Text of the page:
A wrenching photo captured the horror for migrants at the U.S. border. Don't bet on it changing minds.
WARNING: This story contains graphic images
Face down in the water, the bodies of a man and his little daughter float amidst flattened reeds on the banks of the Rio Grande. Her tiny arm droops over her father's neck, her small torso enveloped protectively inside his shirt.
The photo documenting the desperation of Salvadoran migrants who drowned while fleeing to Texas from Mexico has ricocheted across the internet. It has cut through the statistics-driven discourse about the immigration crisis at the southern border. It has provoked stunned responses from the Pope and the United Nations.
It has enraged Democratic presidential contenders like Beto O'Rourke, who blamed the deaths on U.S. President Donald Trump; Kamala Harris, who called Trump's policies "a stain on our moral conscience;" and Cory Booker, who similarly lashed out at Trump's immigration policies and remarked about the image, "We should not look away."
Yet some experts who spoke with CBC News doubt the photograph by journalist Julia Le Duc — powerful as it is — will result in lasting changes to policy. Nor do they think it will do much at all to sway hardened opinions on the polarizing topic of immigration in the United States.
Asked about the photo of the toddler and her father on the south lawn of the White House, Trump said Wednesday: "It's like I've been saying. If they fix the laws, we wouldn't have that."
WARNING: This section contains graphic images
Some Democrats have called for an increase in capacity at processing centres and a halt to the new policy known as "metering," by which the number of asylum seekers to the U.S. is capped per day, thus forcing migrants to wait weeks for entry or risk crossing illegally.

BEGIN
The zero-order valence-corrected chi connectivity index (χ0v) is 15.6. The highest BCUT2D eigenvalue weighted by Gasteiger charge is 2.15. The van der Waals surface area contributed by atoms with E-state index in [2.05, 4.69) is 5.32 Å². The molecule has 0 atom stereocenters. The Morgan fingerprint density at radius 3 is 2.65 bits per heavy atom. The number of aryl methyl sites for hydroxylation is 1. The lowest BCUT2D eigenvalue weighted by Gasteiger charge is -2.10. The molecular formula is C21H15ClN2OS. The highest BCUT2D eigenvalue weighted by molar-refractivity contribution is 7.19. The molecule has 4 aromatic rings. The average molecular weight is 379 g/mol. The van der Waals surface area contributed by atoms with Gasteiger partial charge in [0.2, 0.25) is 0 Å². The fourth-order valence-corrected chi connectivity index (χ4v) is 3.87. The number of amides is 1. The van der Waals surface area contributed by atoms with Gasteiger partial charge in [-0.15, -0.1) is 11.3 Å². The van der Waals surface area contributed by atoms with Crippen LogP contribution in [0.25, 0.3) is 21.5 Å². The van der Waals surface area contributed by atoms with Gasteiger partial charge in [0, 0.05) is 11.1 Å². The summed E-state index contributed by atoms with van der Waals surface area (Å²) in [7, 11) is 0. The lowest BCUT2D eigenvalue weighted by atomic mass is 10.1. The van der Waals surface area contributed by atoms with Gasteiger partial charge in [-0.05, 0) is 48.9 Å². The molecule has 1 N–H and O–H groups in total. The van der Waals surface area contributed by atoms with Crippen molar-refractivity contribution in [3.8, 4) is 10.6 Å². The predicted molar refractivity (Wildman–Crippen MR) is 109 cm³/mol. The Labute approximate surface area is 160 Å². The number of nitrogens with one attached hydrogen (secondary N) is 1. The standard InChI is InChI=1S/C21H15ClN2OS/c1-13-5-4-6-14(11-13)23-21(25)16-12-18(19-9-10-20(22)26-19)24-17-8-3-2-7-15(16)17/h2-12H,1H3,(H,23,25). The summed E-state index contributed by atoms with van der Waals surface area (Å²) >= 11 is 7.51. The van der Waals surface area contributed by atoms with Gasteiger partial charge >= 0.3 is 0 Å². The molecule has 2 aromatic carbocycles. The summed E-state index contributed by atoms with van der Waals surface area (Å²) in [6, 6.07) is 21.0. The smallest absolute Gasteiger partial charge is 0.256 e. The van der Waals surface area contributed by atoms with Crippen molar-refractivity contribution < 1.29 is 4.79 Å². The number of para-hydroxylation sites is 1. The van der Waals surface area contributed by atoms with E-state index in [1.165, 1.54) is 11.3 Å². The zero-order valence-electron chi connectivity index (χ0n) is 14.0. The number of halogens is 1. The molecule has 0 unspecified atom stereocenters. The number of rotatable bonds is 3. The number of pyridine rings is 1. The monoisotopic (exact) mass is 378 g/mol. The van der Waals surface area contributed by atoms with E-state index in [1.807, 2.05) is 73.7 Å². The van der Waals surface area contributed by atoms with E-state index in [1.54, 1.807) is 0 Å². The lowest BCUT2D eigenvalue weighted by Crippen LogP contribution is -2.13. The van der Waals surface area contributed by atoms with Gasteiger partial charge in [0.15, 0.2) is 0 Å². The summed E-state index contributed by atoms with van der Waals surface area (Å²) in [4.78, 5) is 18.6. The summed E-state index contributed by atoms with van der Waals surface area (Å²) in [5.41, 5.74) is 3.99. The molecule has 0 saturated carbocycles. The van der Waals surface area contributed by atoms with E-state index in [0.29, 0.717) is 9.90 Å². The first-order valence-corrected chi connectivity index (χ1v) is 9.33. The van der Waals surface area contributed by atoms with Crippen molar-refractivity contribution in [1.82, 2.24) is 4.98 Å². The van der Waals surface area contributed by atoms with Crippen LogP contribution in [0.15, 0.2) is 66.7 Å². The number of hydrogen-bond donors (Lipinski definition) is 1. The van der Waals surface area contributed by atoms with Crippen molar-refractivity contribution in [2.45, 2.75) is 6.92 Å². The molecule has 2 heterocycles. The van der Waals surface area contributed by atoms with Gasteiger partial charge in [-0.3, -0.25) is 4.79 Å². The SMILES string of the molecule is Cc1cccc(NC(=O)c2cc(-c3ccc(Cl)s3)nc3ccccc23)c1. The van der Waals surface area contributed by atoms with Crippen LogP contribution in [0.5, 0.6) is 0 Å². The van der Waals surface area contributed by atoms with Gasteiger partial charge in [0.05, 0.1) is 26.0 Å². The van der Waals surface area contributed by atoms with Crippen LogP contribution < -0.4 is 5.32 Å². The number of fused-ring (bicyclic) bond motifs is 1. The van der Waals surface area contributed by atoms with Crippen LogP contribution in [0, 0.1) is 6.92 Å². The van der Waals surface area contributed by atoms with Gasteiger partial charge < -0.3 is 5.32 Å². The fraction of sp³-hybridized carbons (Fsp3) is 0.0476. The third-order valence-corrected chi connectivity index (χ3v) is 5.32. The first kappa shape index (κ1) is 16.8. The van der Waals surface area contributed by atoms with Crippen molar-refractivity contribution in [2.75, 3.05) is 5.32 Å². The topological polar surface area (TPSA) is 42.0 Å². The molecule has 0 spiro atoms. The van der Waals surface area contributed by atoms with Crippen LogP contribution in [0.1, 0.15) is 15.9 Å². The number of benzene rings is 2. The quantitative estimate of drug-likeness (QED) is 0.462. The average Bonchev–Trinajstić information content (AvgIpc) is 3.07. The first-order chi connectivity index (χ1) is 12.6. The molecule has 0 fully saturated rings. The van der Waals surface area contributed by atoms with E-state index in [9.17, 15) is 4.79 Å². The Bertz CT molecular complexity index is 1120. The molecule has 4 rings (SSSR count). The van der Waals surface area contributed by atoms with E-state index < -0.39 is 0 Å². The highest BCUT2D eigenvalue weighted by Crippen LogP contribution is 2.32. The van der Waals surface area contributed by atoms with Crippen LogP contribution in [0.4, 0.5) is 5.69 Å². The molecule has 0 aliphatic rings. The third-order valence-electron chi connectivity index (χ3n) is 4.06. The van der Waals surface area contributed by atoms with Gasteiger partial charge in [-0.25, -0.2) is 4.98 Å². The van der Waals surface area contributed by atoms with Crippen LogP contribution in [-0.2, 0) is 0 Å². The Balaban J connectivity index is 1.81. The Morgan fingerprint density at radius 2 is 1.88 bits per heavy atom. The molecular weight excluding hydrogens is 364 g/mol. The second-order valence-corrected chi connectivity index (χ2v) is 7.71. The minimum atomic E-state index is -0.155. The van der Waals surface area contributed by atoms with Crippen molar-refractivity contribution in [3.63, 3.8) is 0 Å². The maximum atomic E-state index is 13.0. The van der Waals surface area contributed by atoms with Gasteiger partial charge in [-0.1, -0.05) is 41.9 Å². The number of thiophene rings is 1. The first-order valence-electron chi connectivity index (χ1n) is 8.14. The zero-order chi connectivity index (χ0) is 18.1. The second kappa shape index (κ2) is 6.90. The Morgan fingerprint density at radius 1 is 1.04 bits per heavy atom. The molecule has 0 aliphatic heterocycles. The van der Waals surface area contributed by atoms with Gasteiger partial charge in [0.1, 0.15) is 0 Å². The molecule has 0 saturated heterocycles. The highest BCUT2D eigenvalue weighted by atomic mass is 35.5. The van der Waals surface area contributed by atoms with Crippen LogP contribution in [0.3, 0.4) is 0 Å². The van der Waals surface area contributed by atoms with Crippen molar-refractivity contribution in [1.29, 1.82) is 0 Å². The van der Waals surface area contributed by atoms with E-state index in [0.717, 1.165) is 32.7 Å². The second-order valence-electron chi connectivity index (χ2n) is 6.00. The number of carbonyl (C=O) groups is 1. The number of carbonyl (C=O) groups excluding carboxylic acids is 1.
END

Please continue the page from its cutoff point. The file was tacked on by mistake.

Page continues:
Trump has requested $4.5 billion in emergency funding to bolster border operations to deal with an influx of migrants arriving at the U.S. border with Mexico. The solution from the Democrat-controlled House was to pass a $4.5-billion emergency border aid package this week that would include billions for sheltering and feeding detained migrants, as well as care and legal services for unaccompanied minors. But it would deny Trump additional funding for Immigration and Customs Enforcement detention beds.
The White House threatened to veto the bill, saying it would hamstring border enforcement efforts.
Alan Bersin, a former commissioner of U.S. Customs and Border Protection under president Barack Obama, said the U.S. is "in need of deep national soul-searching."
As with many on social media, he found the photo of the migrant father and daughter clinging to each other to be emotionally gutting, but the political divide over immigration isn't so easy to overcome, he said.
"I think the polarization is so complete in terms of people's views of the border, I'm skeptical as to whether or not this will move the needle, except to reinforce their pre-existing positions."
If the picture does spark more serious calls for immigration reform, research suggests those feelings could be short-lived.
University of Oregon researchers found that donations for the Swedish Red Cross spiked dramatically immediately after the release of a photo of Alan Kurdi, the three-year-old Syrian boy whose body washed up on a beach in Turkey during the migrant crisis in 2015. The image made headlines around the world.
But the donations dwindled over time.
In the same 2016 study, the researchers wrote that the iconic photo of Kurdi "had more impact than statistical reports of hundreds of thousands of deaths."
Unfortunately, they also concluded, the "newly created empathy waned rather quickly."
'A face to the story'
There are other examples of photographs having a major impact.